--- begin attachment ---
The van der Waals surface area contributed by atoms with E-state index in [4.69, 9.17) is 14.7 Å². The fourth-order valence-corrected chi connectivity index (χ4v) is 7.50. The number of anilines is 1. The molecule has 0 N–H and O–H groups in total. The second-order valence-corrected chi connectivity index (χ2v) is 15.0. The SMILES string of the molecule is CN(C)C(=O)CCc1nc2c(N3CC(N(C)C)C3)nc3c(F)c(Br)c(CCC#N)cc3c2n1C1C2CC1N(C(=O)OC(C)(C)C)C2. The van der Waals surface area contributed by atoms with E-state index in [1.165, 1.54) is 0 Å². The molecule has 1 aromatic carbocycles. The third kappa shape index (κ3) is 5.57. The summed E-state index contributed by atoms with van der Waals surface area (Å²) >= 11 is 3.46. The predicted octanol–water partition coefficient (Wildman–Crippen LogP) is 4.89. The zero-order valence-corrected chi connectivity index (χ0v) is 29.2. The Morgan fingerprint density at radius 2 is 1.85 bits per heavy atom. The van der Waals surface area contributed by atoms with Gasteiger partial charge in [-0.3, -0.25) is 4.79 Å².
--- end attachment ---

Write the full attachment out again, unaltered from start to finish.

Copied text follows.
The van der Waals surface area contributed by atoms with E-state index in [4.69, 9.17) is 14.7 Å². The fourth-order valence-corrected chi connectivity index (χ4v) is 7.50. The number of anilines is 1. The molecule has 0 N–H and O–H groups in total. The second-order valence-corrected chi connectivity index (χ2v) is 15.0. The SMILES string of the molecule is CN(C)C(=O)CCc1nc2c(N3CC(N(C)C)C3)nc3c(F)c(Br)c(CCC#N)cc3c2n1C1C2CC1N(C(=O)OC(C)(C)C)C2. The van der Waals surface area contributed by atoms with E-state index in [1.165, 1.54) is 0 Å². The molecule has 1 aromatic carbocycles. The third kappa shape index (κ3) is 5.57. The summed E-state index contributed by atoms with van der Waals surface area (Å²) >= 11 is 3.46. The predicted octanol–water partition coefficient (Wildman–Crippen LogP) is 4.89. The zero-order valence-corrected chi connectivity index (χ0v) is 29.2. The Morgan fingerprint density at radius 2 is 1.85 bits per heavy atom. The van der Waals surface area contributed by atoms with Gasteiger partial charge in [-0.3, -0.25) is 4.79 Å².